Misted — A Poem

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“Thruway Apple Trees” — C.Birde, 3/17




the mist descends —



Veil of furred-moisture.

The world at large


from sharp-edged


Hills to be climbed

are reduced to


Trees to




— C.Birde, 3/17


Trick of the Light — A Dream


“Trick of the Light” — C.Birde, 3/17


“…the speed of light in a vacuum is a universal physical constant important in many areas of physics. Its exact value is 299,792,458 metres per second…”

Crackling and popping, the disembodied voice on the radio is disrupted. A column of light enters the house. Where the room had seconds earlier been dark, filled with humble night, it is now wide-awake, splashed with brilliance. About the size and shape of an average human, the light is roughly oblong, five and a half feet tall and two feet in diameter. It hovers at the room’s center – a rustic cabin of sorts – shedding itself over a multicolored braided rug in much the way a cat or dog would shed fur. Its presence has alerted the home’s single inhabitant, and, in awe, this young man stretches out his hand, eager to feel his skin bathed in warmth. Immediately, he is struck down…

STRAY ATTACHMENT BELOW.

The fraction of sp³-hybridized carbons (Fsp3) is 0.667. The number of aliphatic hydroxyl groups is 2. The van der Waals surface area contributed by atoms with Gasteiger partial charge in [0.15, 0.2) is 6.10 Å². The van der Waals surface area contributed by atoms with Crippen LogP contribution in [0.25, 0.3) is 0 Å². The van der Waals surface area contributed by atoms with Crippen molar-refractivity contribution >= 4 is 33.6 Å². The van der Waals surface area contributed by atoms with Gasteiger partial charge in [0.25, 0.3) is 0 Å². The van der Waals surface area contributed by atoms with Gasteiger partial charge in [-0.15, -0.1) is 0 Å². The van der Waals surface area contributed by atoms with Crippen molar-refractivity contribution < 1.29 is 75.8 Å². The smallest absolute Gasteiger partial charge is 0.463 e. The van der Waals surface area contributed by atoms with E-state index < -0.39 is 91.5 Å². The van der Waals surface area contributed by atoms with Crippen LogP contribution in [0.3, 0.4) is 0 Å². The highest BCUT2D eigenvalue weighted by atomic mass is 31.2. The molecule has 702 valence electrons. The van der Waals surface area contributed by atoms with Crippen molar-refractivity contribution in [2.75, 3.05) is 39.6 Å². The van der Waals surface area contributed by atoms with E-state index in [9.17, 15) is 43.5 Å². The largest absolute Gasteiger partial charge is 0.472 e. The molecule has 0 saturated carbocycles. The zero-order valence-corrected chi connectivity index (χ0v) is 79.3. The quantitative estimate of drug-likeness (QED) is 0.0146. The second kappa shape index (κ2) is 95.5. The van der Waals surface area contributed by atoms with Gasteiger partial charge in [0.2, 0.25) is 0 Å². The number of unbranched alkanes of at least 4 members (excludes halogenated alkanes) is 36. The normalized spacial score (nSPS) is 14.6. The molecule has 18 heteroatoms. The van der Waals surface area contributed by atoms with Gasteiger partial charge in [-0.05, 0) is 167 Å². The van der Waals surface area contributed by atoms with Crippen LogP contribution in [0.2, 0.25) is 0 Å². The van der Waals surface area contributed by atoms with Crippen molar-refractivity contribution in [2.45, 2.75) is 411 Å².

…a sudden electrostatic discharge of immense intensity could prove fatal…”

Light laps over the young man’s prone form, floods the lifeless body from the soles of his shoes to his sagging head. Pulsing, perhaps more brightly, the column of light exits the house. It moves slowly and silently, away into the night.

“…extremely dangerous. Several have already fallen victim…”

Down quiet streets, past locked houses and shuttered windows, the light continues its grave passage. It turns off the sidewalk and floats along a brick path, glides up a quaint cottage’s three short steps and makes its way through a cluttered front porch.  Pausing just outside the home’s interior door, it waits, its very self illuminating a clutter of stacked crates and tarp-covered boxes.